The Atlanta Fed's SouthPoint offers commentary and observations on various aspects of the region's economy.
The blog's authors include staff from the Atlanta Fed’s Regional Economic Information Network and Public Affairs Department.
Postings are weekly.
Rebuild and Reshape
Nearly eight years ago, Hurricane Katrina devastated the Louisiana and Mississippi Gulf Coast. Most of the city of New Orleans was flooded in its wake, and the loss of life and property was tremendous. Having lived through these events, I can look back at the last eight years and feel the pride at what my city has accomplished since Katrina.
New Orleans has rebuilt and continues to reshape itself. As reported in the University of New Orleans Metropolitan Report, the New Orleans metropolitan statistical area population has steadily increased to 89 percent of pre-Katrina levels, to approximately 1.2 million residents (see the chart). In addition, the New Orleans unemployment rate in first quarter 2013 was at 6.4 percent, well below the national average, with major employment gains across several sectors of the region’s economy.
Louisiana and New Orleans region have taken advantage of post-Katrina opportunities, spurring entrepreneurs and business incubators such as Idea Village and becoming a mecca for talented young people moving to the region with jobs trending toward information services. A recent Forbes article ranked New Orleans as the number-one “brain magnet” in the United States in February 2011.
New Orleans is known for many things, including an affordable cost of living, low operating costs for businesses, state tax credits for leading industries, and the quality of life that young entrepreneurs seek. NOLA (as it is called by locals) also leads the state in tourism, hosting national events such as the 2013 Super Bowl, the 2013 Woman’s Final Four, and the annual traditions of Mardi Gras and Jazz Fest, which attract international crowds. Meanwhile, NOLA’s resurgence can be seen in rising commercial construction led by the robust biomedical industry, and urban renewal is driving residential development.
Louisiana and New Orleans have been very busy attaining accolades, and their growth and accomplishments contribute to the Southeast economy. Examples include:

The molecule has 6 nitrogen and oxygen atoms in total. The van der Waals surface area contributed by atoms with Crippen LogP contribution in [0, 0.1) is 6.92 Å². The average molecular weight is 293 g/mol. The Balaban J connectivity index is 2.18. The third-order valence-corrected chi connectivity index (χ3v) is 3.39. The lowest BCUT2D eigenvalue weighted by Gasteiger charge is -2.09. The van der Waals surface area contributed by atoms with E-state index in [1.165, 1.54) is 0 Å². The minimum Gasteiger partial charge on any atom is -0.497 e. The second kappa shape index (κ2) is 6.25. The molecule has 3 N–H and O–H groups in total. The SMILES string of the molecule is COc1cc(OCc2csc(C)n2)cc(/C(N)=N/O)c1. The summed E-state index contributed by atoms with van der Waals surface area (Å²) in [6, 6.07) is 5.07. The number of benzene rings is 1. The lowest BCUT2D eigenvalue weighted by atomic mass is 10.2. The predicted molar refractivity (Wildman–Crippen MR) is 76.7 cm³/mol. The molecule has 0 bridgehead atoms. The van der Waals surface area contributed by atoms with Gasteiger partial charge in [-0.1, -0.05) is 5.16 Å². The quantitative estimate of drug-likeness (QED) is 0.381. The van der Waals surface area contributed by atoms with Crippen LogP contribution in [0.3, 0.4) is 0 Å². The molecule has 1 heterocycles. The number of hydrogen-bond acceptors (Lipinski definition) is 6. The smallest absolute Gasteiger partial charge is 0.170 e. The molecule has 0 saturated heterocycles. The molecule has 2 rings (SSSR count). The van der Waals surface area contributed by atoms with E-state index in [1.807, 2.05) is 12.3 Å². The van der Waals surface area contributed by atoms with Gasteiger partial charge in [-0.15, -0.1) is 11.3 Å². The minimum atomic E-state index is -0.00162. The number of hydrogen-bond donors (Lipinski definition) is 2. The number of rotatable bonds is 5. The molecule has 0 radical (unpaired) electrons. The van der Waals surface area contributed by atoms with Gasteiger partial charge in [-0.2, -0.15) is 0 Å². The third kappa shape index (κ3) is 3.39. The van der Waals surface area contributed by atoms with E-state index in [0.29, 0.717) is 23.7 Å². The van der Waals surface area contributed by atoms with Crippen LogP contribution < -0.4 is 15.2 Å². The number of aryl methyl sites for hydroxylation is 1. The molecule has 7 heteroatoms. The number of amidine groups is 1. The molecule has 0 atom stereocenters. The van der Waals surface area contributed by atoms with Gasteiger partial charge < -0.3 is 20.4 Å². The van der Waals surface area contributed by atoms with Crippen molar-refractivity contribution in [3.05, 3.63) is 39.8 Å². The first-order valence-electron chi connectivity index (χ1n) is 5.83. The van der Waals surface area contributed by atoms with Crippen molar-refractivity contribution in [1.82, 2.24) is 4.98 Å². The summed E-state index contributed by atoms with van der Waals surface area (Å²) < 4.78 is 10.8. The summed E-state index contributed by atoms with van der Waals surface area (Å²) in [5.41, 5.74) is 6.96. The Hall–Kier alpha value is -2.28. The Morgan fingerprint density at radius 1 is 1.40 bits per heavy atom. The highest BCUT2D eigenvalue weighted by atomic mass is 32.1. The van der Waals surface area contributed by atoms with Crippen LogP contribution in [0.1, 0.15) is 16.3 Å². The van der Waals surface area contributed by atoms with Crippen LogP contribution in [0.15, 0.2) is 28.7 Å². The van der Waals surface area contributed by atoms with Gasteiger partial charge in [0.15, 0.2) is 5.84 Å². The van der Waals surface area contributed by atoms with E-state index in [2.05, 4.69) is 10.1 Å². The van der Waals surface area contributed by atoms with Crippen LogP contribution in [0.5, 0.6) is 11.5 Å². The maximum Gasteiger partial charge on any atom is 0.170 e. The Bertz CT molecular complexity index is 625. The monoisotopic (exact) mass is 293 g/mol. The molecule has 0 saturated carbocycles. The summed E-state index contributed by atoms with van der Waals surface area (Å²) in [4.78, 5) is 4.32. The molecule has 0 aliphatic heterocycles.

- April 2013: Bloomberg ranked New Orleans/Metairie/Kenner among the top 12 boomtowns in the country.
- May 2013: Forbes ranked New Orleans the third-best city for the growth of information technology jobs (publishing, software, entertainment, data processing, and gaming).
- May 2013: The Louisiana Small Business Development Center (SBDC) Greater New Orleans Region was named the top SBDCs in the nation, earning the U.S. Small Business Administration’s SBDC Excellence and Innovation Award.
- May 2013: The Southern U. S. Trade Association and World Trade Center in New Orleans ranked Louisiana the number-five export state in the nation.
- May 2013: A survey in Chief Executive Magazine ranked Louisiana the 11th-best state for business.
While the memories and lessons of Hurricane Katrina remain prominent in our minds, we all can share in the pride as the region continues to build a promising future.
By Gail Psilos, a director of the Regional Economic Information Network in the Atlanta Fed’s New Orleans Branch
TrackBack URL for this entry:
Listed below are links to blogs that reference Rebuild and Reshape:
- Southeast Manufacturing Rebounded in June
- Southeast Manufacturing Dips in May
- Assessing the Impact of Oil Price Declines on Louisiana's Economy
- Seeking the Slack
- Middle Tennessee Consumer Confidence on the Rise
- Trials and Tribulations in Transportation
- Southeast Manufacturing: Solid as an Oak
- The Fruits of Our Labor
- Tracking Energy’s Trajectory
- Southeast PMI Surges in February
- July 2015
- June 2015
- May 2015
- April 2015
- March 2015
- February 2015
- January 2015
- December 2014
- November 2014
- October 2014
- Banks and banking
- Beige Book
- Business Cycles
- Commodity Prices
- Consumer Savings
- Data Releases
- Disaster recovery
- Economic conditions
- Economic Growth and Development
- Economic Indicators
- Fiscal Policy
- Gulf Coast
- Health Care
- Holiday Sales
- Labor Markets
- Local Economic Analysis and Research Network (LEARN)
- Monetary Policy
- Natural Disasters
- New Orleans
- Oil Spill
- Real Estate
- Sales Tax